Various hacks have rearranged their summer plans and are taking a camping holiday, pitching their tents outside the Cummings’ household. He will face incessant door-stepping. There are only two sensible ways to respond. The first is silence. The second, if he is feeling uncontrollably voluble: ‘no comment.’ The Government’s enemies have identified Dominic Cummings as a source of vulnerability. He must prove them wrong.

Quite rightly, the new PM is conveying the impression that he is in control of events. That is not how they see matters in Brussels. At present, Britain’s relationship with the EU has an ornithological quality. Two savage birds are squaring up to each other. So will this end in a fight to the death, or is it a mating ritual? The outcome may not be clear for some weeks.

There is one basic difficulty. In August, much of European high officialdom goes on holiday. It was always said that if you could find anyone to talk to in Paris during August, they were not worth talking to. But there is another factor. From the way some British Remainers talk, one might think that the Euro-nomenklatura had just stepped out of Raphael’s School of Athens, that serene masterpiece, the Platonic idea of classical civilisation. In reality, the EU has recently been involved in weeks of horse-trading, corruption and chicanery. Raphael? It was more like a nineteenth century Punch cartoon of an Irish country fair, and it is not over yet. The newly-elected Parliament has still not exhausted its trouble-making resources.

There are two further factors. The first is Ireland. Hibernia has had a great time twisting Albion’s tail. But there comes a moment for realism. The British Government has no wish to impose a hard border on Ireland. If that were to happen, it would be the EU’s decision; the EU’s fault. Until recently, a lot of people in Dublin thought that Brexit would just go away. Now, they know better. This may help to encourage wisdom.

The second is the economy. Our recent economic figures reflect Brexit uncertainties. But the continent is full of economic doubts. It may be that the long-awaited Italian banking crisis is at last imminent. That said, the Italian banks’ problems have been insoluble for years, without ever becoming serious. Dolce far niente is not how Italian bankers spend August. It is a permanent cast of mind. As with the euro itself, it seems possible to kick the can down the road indefinitely and never encounter a T-junction. All the same, the idea that 27 EU nations are all in a position to laugh at the UK’s self-inflicted difficulties is a Remainers’ fantasy.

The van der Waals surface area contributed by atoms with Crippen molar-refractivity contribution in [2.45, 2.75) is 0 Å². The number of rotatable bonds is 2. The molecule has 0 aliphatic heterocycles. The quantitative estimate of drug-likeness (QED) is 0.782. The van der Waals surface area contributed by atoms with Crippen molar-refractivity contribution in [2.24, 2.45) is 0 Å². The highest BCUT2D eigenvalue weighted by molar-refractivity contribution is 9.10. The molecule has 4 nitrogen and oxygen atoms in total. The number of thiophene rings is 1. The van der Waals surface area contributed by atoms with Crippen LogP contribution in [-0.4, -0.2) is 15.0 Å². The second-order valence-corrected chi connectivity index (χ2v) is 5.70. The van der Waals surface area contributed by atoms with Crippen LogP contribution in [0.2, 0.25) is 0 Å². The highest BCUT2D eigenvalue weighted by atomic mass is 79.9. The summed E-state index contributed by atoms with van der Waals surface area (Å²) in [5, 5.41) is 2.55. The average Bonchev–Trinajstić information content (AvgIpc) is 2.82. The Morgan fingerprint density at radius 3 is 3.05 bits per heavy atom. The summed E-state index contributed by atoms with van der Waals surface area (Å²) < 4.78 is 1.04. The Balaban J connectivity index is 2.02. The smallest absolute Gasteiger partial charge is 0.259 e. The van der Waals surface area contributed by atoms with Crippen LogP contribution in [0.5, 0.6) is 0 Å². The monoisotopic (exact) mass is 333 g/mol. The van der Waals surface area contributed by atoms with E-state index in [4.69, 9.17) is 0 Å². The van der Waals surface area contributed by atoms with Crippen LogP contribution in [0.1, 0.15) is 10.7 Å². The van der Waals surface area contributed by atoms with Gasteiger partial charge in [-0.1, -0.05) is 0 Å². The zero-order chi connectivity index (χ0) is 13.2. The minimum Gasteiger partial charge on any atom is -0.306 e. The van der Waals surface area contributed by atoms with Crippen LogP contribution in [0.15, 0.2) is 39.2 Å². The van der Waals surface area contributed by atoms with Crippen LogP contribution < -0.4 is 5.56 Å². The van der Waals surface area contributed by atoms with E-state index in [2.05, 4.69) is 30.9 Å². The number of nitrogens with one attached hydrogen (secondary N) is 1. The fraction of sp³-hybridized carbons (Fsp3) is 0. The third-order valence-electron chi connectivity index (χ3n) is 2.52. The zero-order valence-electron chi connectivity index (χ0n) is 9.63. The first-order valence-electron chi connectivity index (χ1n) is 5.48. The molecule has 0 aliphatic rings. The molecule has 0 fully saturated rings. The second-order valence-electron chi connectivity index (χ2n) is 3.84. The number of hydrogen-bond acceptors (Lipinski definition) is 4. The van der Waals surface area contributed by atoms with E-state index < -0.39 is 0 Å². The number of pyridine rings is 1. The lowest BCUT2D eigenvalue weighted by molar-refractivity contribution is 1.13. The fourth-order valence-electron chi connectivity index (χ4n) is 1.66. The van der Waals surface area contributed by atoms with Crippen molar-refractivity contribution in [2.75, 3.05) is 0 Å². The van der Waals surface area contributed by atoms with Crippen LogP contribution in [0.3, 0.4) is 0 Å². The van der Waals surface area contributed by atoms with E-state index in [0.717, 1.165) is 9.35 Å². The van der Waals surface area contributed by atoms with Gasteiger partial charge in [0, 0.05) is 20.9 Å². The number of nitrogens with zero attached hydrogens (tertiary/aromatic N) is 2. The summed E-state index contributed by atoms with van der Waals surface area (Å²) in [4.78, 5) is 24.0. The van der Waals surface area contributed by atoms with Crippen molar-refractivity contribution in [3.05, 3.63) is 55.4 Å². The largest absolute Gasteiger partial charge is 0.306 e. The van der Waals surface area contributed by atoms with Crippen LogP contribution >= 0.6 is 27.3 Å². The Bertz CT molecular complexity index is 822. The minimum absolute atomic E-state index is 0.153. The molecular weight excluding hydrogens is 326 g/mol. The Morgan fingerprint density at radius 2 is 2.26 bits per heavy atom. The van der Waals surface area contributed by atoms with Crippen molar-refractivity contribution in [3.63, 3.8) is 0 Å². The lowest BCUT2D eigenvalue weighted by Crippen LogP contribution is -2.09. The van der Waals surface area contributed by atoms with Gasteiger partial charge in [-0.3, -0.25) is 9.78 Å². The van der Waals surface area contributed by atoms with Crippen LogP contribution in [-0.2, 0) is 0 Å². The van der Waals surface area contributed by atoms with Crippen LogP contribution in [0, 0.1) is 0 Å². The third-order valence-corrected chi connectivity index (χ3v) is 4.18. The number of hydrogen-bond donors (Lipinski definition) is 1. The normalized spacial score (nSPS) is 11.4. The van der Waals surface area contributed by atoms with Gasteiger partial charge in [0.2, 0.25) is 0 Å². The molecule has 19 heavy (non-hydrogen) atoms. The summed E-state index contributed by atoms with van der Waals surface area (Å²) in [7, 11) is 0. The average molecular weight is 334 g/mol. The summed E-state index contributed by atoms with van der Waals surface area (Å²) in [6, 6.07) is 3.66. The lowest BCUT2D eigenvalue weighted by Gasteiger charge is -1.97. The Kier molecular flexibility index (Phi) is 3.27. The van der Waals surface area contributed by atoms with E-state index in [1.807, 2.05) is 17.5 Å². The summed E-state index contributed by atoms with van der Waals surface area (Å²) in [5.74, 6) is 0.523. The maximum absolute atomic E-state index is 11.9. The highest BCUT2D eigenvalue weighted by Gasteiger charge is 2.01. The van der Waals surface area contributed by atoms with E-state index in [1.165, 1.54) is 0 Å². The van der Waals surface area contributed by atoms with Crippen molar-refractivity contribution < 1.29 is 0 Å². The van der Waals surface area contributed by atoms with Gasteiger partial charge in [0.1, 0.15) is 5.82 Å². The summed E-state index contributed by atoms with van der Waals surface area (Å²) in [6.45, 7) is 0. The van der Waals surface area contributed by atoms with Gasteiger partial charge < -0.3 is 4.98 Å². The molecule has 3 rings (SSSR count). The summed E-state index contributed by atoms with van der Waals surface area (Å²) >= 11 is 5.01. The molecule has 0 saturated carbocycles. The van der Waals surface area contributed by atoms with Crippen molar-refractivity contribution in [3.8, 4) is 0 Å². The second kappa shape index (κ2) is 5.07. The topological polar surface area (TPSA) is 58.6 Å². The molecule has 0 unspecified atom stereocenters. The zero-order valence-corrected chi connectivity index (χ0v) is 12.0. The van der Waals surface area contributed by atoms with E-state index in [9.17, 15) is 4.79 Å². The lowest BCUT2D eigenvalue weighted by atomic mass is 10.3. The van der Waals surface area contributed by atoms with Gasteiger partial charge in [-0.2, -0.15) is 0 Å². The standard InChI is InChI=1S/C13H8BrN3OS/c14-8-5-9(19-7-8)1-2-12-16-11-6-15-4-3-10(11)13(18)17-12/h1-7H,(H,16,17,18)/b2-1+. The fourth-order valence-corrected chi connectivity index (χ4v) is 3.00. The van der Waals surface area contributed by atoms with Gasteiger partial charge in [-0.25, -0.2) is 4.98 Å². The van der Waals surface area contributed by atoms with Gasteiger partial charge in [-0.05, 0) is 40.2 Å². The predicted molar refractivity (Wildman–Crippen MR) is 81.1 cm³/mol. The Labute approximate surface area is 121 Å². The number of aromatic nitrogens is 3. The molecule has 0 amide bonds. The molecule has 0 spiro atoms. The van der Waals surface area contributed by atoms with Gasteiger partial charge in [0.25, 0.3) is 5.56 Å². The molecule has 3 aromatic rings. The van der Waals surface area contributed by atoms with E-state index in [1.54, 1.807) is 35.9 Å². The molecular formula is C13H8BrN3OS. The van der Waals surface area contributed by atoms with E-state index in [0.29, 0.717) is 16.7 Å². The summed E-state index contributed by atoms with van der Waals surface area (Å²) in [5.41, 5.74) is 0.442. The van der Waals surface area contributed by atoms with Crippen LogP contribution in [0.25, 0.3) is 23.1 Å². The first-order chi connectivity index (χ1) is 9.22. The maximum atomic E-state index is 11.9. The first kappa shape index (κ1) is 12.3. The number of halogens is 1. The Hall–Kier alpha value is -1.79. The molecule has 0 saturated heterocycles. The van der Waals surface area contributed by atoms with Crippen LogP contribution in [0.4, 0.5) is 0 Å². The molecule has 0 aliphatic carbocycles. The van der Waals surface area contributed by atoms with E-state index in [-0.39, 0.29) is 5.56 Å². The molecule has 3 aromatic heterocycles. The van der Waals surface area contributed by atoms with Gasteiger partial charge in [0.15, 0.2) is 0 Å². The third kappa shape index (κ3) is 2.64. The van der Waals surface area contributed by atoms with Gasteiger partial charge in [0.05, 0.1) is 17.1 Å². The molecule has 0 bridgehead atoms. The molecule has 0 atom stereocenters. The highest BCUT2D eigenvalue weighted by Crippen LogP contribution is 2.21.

Apropos Remainers, I detect a subtle shift in Boris’s favour. More and more Tory MPs now realise that there is no turning back. We are going to leave the EU. Although there is still unhappiness at the thought of no deal, there is even more unhappiness at the thought of a Corbyn government.

Dominic Grieve is an exception, but he is not just a Remainer; he is a Remaniac. He is as favourably disposed to the Government as Samson, eyeless in Gaza at the mill with slaves, was to the Philistines.

There remain plenty of uncertainties. Yet Boris seems determined to maintain his momentum. A few weeks ago, some commentator – it may even have been me, or perhaps someone else of the same name – likened him to a circus clown. He has now changed roles and become a tight-rope artist, or funambulist, as they are also known. That seems appropriate for Boris.

As he inches his way across, there is no safety-net below him: only a pool of piranhas. But he might make it. With Boris, there were always going to be surprises and shocks. This could be the biggest shock of all. He succeeds.